Some cliff notes |

Some cliff notes

Nate Peterson

Forget Warren Miller. Forget Teton Gravity Research.

Watching movies of skiers and snowboarders hucking themselves off huge cliffs doesn’t come close to seeing someone actually do it up close.

Which is why the Colorado Freeride Series is one of the coolest competitions on the planet.

That is, if you really want to call it a competition.

Yes, someone wins in this thing, and someone loses. But just making the commitment to drop in on some of these lines and risk serious injury ” well, that takes guts, and that creates shared respect among participants.

There was definitely a good vibe among the 100 or so participants who chilled out Saturday at Gwynn’s High Alpine restaurant to watch friends navigate dicey lines and drop huge cliffs on the Burnside Cliffs.

From below, it was hard to size up just how big some of the drops were, but competitors estimated drops to be anywhere from 40 to 60 feet.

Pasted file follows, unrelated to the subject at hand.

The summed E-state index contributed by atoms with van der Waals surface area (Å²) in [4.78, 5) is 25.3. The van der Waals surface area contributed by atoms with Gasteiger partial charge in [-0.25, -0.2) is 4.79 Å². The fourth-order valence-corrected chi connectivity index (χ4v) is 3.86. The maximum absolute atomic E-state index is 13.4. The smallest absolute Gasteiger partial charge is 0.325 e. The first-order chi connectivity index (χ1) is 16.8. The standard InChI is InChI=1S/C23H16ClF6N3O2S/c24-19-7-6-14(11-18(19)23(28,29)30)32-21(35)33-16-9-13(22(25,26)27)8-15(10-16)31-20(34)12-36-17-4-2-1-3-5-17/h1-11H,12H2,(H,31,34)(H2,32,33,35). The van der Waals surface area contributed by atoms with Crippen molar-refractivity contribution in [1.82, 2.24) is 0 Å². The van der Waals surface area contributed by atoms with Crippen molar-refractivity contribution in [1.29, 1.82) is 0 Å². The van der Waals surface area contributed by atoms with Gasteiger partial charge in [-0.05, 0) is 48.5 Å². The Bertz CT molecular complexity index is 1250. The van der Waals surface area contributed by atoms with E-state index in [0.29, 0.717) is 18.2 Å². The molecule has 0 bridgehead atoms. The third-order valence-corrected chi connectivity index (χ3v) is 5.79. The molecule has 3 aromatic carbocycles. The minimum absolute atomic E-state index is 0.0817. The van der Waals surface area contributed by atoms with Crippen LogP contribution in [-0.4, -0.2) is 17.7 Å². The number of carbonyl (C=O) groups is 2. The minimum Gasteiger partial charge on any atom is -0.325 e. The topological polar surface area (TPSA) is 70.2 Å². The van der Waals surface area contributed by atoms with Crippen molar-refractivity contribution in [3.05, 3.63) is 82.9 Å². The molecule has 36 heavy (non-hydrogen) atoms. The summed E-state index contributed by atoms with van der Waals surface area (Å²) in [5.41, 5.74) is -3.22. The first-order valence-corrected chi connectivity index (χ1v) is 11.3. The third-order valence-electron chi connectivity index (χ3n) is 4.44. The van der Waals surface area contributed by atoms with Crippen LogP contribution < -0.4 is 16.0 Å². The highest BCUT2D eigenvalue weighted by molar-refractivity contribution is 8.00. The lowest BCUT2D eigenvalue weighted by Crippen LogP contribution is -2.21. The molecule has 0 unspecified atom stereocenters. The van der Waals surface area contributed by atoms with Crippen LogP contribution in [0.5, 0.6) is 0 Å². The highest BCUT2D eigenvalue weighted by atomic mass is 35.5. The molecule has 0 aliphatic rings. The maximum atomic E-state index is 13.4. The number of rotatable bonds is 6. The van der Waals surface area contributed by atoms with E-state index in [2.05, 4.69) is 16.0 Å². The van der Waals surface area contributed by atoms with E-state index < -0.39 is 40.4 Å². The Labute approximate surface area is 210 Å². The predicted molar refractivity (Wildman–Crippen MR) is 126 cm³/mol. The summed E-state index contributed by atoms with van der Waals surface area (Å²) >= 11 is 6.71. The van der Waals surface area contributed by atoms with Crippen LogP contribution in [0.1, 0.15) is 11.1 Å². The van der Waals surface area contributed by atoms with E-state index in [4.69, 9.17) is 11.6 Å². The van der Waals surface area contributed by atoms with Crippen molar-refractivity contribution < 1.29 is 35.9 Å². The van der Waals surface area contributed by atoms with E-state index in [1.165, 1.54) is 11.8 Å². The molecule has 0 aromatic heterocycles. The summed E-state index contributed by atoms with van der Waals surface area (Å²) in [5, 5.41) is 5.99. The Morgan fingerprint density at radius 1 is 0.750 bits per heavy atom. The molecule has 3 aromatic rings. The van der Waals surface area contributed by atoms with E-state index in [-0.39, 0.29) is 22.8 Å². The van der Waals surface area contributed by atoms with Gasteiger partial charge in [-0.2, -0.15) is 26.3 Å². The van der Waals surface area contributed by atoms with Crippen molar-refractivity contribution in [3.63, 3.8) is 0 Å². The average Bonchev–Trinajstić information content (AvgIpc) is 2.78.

Yes, 60 feet.

And the best of the bunch made it look easy, dropping successive cliffs as if they were simply navigating a mogul field. Oh yeah, and managed to pull grabs in the process.

Competitors were scored by three judges on fluidity, aggressiveness and control; but most importantly, they were rewarded for difficult line selection. Put simply: Bigger is better.

“Your line is always the most important thing,” said Ben Leoni, who made the trip over from Summit County to compete. “Judges will reward you specifically on how technical it is. That’s why freeskiing is so great.”

Finally, a judged sport that’s easy to understand.

Can anyone say Winter Olympics?

For complete results from this weekend’s Colorado Freeride Series, check Monday’s paper.